The first rule of dealing with authority in France (or more exactly, those who see themselves as in authority) is that it’s a bad idea to tell them they’re wrong. I went to pick up my nuclear family from Bordeaux airport this morning, and the BA flight they were on – due to arrive at 10.35 am from Gatwick – was delayed. The Easyjet flight – due to arrive at 9.55 am from Gatwick – was even more delayed. They both landed at 10.43 – thankfully, on different runways.
The distance between the arrival gates, however, involved the sort of endurance yomp for which Ranulph Fiennes is justly famous. And unfortunately for me, Aerogare de Bordeaux Renseignements had juxtaposed the scheduled original arrival times. So it was that streams of passengers (desperately clutching printed-off emails promising arrival times of loved ones) ran between Hall B Gate 1 and Hall billi Gate 6 harassing information desks. But as French officials are never wrong, the meet-and-greets knew not what to do. It goes without saying that the Info-providing folks didn’t display so much as a flicker of emotion about the chaos; for it is after all their job not to look panicked in a crisis.
You might think that a place called ‘billi gate 6′ might be (a) a cartoon about goats (b) a fish market or (c) the latest in a series of conspiracy movies. I couldn’t possible comment.
But we’re all back here now at Sloggers’ Roost, tree lights are glowing, Mistletoe is hanging, and my granddaughter has been watching a cartoon about dragon swaps. I must tell my close chum Lloyd Bankfine all about this, as dragon futures are a wheeze that even he and his mates at Goldin Sacks have not yet discovered. Stay long in dragons, that’s what I say…and it seems you can now swap bad dragons for good ones. For now, the practice remains within the confines of fantasy cartoons. But give it time.
We’re getting some extreme weather yo-yoing from -5 at night to +15 in the afternoons. The skies have a clarity and depth of blue that borders on Mediterranean, and the air is gently wafting wisps of wood-smoke around as winter gets a grip on the rural areas here. I love it like this: you can get gardeny things done in the afternoon, and then hunker down in front of a log-burner as it starts to go dark…in order to catch up on just how heinous the world has been since you last looked at the pc screen. I used to look at a thing called the TV screen, but I’ve realised now only the occasional decent movie and footie match not garnered by the slithery suckers of Octocorp is worth watching.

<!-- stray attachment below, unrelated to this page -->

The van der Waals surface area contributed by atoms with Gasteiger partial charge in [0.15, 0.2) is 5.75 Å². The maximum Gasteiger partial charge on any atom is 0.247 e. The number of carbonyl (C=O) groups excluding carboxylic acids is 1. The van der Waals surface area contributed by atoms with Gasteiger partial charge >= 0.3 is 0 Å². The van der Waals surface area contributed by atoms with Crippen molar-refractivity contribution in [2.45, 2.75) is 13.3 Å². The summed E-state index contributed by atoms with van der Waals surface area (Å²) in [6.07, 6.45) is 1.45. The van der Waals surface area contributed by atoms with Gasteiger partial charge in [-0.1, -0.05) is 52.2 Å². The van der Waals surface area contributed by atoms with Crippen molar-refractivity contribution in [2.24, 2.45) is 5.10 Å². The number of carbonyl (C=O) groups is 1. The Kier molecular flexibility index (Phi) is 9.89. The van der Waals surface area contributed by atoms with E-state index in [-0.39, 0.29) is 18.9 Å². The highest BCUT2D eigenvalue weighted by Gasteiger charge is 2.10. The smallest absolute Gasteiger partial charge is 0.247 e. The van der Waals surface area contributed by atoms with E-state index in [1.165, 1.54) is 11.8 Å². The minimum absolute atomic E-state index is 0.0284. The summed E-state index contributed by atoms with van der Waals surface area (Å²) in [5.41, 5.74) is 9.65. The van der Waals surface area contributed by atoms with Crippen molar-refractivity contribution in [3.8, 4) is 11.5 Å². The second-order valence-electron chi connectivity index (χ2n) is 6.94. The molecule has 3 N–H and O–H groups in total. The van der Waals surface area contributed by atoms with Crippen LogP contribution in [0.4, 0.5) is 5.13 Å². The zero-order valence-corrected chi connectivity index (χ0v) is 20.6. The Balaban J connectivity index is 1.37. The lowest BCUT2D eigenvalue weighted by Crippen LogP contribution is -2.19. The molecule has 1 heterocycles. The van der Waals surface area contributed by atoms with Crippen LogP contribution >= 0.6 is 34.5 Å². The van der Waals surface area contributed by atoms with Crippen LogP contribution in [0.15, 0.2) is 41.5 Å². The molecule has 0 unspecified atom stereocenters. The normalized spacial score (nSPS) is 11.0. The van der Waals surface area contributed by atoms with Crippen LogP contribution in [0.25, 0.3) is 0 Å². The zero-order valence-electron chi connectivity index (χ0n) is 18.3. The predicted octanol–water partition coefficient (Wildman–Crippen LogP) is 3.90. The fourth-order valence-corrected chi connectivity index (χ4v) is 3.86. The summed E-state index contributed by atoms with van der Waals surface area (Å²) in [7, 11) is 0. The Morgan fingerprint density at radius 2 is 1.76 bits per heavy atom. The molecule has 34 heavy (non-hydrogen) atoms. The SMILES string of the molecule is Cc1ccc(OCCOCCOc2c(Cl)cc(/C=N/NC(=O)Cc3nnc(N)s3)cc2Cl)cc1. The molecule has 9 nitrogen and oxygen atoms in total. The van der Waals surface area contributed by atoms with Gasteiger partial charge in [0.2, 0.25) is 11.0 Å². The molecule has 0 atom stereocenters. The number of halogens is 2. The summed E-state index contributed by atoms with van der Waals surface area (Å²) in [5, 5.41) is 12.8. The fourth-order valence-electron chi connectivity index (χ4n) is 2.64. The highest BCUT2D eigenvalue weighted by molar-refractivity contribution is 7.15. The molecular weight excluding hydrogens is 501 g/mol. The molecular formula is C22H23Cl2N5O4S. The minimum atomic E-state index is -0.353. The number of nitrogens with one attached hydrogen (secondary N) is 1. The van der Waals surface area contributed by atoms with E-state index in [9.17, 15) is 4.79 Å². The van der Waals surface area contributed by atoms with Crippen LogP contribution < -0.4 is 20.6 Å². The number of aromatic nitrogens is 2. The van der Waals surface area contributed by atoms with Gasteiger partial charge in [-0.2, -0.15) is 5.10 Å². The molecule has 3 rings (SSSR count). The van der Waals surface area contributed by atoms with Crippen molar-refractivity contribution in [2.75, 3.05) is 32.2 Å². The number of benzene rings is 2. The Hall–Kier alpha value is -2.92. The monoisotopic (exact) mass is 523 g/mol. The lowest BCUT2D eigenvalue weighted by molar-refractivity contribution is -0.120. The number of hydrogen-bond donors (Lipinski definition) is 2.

On my laptop this evening was the news that Ulster Bank has been cleared of defrauding SMEs, the Tesco scandal is rather more criminal than at first thought (City am wrong, Slog right haha), and there is a new Silk Road (or rather, railway) from Shanghai to Madrid:
‘The Yiwu-Madrid route across Eurasia represents the beginning of a set of game-changing developments. It will be an efficient logistics channel of incredible length. It will represent geopolitics with a human touch, knitting together small traders and huge markets across a vast landmass. It’s already a graphic example of Eurasian integration on the go. And most of all, it’s the first building block on China’s “New Silk Road”, conceivably the project of the new century and undoubtedly the greatest trade story in the world for the next decade.’
Eurasian integration is go for giving geopolitics a human touch. Have you ever read such complete bollocks in your entire life? No, I haven’t either. These lunatics are all so, so, so wrong. But just to compound the muddle, it has been confirmed that Saudi America’s oil price jamboree has required The Central Bank of Russia to loan Trust Bank 30bn roubles (£343m), and the Saudis themselves are now suggesting – just to be the constructive Islamic chaps they are – that the basement re this one could be $20.
So in that light, I am recommending to Sloggers tonight this Paul Craig Roberts piece (I’m not a fan normally) which is right on whatever one day replaces money…as this para demonstrates:
‘The Washington Morons Have Managed To Create A Chinese-Russian Alliance….“We believe that Russia has opportunities and knowledge to overcome the current problems in the economy. The Chinese-Russian relations of strategic partnership are at a high level, we are always supporting and helping our friend. If the Russian side needs it, we shall offer all possible support we may have,” the [Chinese] foreign minister said.’